Another change from the 15th edition of The Chicago Manual of Style to the new 16th edition refers to commas used with question marks or exclamation marks.
The new edition of The Chicago Manual of Style has a nicely laid-out hyphenation guide (in chart format) for compound modifiers (7.85). Most of the rules are the same as before, with one notable exception: colors.
I received my preordered copy of the newest (16th) edition of The Chicago Manual of Style right before leaving to teach at the Montrose Christian Writers’ Conference last week. But I’m back now, and ready to dive in and find out what’s changed. I’ll be posting on this blog some of the things I discover. […]
When you start a sentence with a modifying word or phrase, the next thing in the sentence is what must be modified by that word or phrase. A “dangling modifier” is a phrase that does not clearly and sensibly modify the appropriate word.
Following on the heels of last week’s column, here are more ways you can tighten your manuscript.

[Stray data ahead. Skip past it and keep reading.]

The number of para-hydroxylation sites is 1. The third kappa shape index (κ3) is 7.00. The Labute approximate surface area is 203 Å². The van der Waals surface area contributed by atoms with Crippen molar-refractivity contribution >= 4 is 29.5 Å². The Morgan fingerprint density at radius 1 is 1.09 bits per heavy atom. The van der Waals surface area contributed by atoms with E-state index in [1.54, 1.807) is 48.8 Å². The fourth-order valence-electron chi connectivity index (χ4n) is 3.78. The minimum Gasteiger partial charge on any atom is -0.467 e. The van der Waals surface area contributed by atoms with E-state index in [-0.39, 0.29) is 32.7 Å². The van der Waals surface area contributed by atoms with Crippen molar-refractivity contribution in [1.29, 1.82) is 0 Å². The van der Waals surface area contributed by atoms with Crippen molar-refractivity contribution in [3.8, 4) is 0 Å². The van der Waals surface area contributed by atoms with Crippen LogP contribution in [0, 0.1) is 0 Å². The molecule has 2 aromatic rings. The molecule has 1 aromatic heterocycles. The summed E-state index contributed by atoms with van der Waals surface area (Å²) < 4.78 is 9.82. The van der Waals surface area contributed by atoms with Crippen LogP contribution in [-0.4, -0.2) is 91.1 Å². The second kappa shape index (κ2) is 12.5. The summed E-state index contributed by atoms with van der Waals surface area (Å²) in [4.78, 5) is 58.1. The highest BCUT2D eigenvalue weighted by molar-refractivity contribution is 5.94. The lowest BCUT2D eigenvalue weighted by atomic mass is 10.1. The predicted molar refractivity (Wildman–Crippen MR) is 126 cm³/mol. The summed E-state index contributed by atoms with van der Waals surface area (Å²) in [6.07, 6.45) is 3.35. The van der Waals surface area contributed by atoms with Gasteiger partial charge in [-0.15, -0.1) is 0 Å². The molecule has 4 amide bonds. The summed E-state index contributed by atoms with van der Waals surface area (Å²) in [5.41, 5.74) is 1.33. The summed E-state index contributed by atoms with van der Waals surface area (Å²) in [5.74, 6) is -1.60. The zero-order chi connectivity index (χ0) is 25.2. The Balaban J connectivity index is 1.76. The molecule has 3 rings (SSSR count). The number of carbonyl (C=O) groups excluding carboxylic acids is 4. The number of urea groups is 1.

To tighten your manuscript, do what I call a Scissor Edit. Cut out everything that doesn’t absolutely need to be in the manuscript. The tighter the writing, the more publishers—and readers—will like it. Here are a few ways to cut. Look for more next week!
Copyright law is written to encourage the growth of knowledge while at the same time protecting those who further the growth of knowledge. You use a book to gain knowledge; an author publishes a book to earn money. You would not purchase a book if you could not use the information in the book, but […]
Whenever a book, article, poem, drama, song, database, or illustration comes into the world in tangible form, it is automatically covered by copyright, regardless of whether the work is published or registered with the copyright office.